Discovery of Mammals that Survived Dinosaur Extinction
When we think of dinosaurs, we often conjure up images of these huge beasts, bigger than houses, strong and capable of withstanding anything – except for an extinction-causing asteroid smashing into the planet.
Those dinosaurs didn’t stand a chance, so it’s hard to imagine that much else would have.
But according to a paper published on Monday in the Zoological Journal of the Linnean Society, there was an ancient species of mammal that managed to survive that extinction level event. Not only that, but it would go on to thrive for a further 100 million years until rodents took their place about 35 million years.
After the dinosaurs had died out, mammals appeared to take over, and the remains of a newly discovered creature could give us clues as to how this happened.
The fossil of this now extinct animal was discovered by Carissa Raymond, a student of Edinburgh University’s Dr Steve Brusatte. Dr Brusatte was lead researcher for the paper, but you might already have heard of him from his work on the BBC’s Walking with Dinosaurs.
Dr Brusatte said that it soon became apparent that the fossil belonged to a new type of mammal that no one had seen before.
The animal’s teeth, in particular, were specialised for chewing on plants, making it clear that this new-but-ancient mammal was a herbivore. At the back of its mouth sat complicated rows of cusps (the cutting edges of teeth) and in the front were incisors for gnawing.
Raymond found the fossil on site in Kimbeto Wash, a badland area of New Mexico in the US. This location lent its name to the creature, Kimbetopsalis simmonsae. The second part of its name, “psalis”, is in reference to its teeth and means “cutting shears”.
After intense study of the remains, the team determined that the Kimbetopsalis was a plant-eating mammal that resembled a beaver or large rodent, although it wouldn’t have been closely related to either of these.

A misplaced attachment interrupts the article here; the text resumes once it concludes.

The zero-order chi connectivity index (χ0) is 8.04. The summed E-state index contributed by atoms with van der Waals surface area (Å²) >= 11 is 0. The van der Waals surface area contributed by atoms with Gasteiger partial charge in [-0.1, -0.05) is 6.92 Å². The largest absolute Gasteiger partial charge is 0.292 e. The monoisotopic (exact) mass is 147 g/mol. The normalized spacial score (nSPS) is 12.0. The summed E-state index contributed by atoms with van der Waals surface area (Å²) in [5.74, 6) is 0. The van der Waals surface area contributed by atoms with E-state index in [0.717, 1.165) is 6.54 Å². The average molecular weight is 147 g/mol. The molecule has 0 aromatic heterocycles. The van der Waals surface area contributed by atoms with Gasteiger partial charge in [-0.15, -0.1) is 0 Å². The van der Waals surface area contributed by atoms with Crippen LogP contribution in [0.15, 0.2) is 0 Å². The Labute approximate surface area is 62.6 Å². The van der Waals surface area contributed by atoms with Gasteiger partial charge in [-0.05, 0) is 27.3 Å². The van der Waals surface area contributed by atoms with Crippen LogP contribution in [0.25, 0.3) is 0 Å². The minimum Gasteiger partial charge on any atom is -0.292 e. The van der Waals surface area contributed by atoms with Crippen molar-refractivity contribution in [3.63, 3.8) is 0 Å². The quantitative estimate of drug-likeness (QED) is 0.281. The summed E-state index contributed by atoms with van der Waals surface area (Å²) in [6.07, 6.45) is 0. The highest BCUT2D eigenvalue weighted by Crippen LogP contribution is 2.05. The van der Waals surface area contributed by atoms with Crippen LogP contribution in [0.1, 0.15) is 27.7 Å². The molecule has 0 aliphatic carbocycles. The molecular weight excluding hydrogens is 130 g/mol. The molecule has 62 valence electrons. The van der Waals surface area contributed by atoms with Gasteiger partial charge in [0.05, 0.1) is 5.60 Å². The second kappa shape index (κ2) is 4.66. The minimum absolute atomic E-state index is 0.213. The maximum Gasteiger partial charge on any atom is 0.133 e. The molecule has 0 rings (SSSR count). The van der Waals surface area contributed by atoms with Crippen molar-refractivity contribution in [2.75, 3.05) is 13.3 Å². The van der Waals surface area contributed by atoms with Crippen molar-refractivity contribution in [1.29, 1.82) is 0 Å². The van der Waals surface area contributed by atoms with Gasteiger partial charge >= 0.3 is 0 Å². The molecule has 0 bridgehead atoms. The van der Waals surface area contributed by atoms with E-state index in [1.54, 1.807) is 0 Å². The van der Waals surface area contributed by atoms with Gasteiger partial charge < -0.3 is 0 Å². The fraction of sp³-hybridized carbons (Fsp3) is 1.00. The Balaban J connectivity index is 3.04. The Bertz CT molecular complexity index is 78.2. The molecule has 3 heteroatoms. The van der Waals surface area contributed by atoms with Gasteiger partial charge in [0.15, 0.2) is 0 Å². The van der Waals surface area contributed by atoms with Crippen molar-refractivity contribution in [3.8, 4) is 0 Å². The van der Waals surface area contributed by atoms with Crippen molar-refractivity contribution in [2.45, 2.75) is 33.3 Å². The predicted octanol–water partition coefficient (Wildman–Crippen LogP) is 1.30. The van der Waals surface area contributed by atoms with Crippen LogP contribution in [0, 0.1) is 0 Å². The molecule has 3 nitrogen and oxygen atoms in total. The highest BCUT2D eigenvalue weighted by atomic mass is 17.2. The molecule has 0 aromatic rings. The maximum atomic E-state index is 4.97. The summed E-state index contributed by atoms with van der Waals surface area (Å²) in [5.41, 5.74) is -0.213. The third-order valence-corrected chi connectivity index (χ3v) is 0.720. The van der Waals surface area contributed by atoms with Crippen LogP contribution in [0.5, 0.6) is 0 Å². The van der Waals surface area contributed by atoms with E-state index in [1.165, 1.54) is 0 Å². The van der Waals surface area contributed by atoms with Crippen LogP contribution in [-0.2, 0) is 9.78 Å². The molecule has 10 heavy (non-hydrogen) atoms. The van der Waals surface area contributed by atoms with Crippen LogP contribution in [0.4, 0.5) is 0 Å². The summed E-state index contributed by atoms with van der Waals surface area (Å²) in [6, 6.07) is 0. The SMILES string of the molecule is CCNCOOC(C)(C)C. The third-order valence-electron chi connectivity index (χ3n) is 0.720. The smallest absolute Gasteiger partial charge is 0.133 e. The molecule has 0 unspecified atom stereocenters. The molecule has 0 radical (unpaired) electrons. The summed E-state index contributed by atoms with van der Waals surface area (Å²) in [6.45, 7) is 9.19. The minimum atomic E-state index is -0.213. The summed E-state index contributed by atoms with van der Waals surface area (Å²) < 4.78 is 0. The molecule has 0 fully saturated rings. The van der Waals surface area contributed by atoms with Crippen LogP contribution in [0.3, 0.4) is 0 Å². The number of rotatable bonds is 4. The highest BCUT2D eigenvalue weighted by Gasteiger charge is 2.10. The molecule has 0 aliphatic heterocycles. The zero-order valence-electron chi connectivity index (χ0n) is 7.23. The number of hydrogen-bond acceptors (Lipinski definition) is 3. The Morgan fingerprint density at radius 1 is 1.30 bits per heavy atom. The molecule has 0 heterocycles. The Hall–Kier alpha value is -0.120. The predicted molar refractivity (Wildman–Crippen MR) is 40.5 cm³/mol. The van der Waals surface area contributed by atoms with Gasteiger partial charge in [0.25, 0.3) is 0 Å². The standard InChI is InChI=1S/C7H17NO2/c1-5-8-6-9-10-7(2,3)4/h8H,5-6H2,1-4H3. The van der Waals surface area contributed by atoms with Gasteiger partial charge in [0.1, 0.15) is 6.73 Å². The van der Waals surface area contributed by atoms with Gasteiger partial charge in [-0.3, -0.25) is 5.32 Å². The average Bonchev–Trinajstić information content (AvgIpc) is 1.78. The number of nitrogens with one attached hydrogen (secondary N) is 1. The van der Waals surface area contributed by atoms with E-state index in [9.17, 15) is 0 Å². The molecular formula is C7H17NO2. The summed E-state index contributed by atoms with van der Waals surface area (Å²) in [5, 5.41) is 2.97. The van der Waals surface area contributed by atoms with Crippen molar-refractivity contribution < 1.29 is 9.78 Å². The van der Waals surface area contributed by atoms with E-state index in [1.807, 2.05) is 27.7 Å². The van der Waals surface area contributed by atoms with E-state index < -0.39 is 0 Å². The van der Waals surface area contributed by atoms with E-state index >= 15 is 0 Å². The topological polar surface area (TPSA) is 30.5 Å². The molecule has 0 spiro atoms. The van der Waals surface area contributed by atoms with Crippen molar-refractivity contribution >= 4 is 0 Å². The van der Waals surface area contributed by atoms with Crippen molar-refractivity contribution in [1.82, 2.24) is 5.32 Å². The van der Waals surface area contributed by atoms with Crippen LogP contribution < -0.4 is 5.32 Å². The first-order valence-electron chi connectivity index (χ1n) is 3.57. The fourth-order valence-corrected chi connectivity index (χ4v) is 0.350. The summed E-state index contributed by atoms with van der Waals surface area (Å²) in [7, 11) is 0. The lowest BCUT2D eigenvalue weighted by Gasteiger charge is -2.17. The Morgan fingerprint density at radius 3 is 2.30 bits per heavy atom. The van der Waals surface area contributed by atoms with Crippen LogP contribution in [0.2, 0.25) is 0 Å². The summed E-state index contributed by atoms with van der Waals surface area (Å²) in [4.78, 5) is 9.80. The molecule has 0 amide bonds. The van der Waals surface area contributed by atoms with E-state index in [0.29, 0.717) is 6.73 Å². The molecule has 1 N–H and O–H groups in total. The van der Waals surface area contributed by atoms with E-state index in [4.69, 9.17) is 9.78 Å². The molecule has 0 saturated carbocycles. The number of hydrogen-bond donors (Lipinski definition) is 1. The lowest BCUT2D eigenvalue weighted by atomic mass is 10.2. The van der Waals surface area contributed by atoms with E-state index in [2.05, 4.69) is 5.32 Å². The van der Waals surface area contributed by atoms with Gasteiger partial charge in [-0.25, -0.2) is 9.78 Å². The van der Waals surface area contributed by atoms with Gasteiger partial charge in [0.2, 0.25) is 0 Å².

The scientists were also able to gauge an approximate weight of 40kg (88lb) from the fossils and estimated the creature to be just under 0.5 metres long (1.6 feet).
Further examination led to the team to confirm their belief that Kimbetopaslis belonged to a now-extinct group of animals called multituberculates, so named because of their vast number of teeth.
Multituberculates actually originated alongside the dinosaurs of the Jurassic period. And with the dinosaurs no longer around, these creatures started taking over the world, increasing in both size and number. It is thought that this is why there are so many varying mammals around now.
“A whole lot of mammals did die,” said Dr Brusatte. “But this group is one that made it through pretty well.
“Literally, the world changed one day.”
Dr Thomas Williamson, the corresponding author of the paper from the New Mexico Museum, described the Kimbetopsalis finding as a pleasant surprise that filled an important gap in the knowledge and record of mammals.
He said that it was interesting that this group of animals was among the few to survive the dinosaur extinction and go on to thrive afterwards. Dr Williamson also hypothesised that the survival could have been something to do with the animals already being well-adapted to eating plant matter.
But whatever the reason, the remains help to show just how quickly the group of animals could evolve “to take advantage of conditions in the post-extinction world”.
Dr Brusatte agreed and explained that in relative terms, the mammals that survived what the dinosaurs couldn’t began to recover quite quickly, and it’s because of this that our own ancestors got their start.
“The history of life hinges on moments that can reset the course of evolution,” Dr Brusatte declared. He explained that despite the size and strength of the dinosaurs, they weren’t able to make it through the asteroid collision.
“Mammals fared better,” he said. “Now, one species of brainy ape occupies that dominant place in nature that was once held by the dinosaurs.”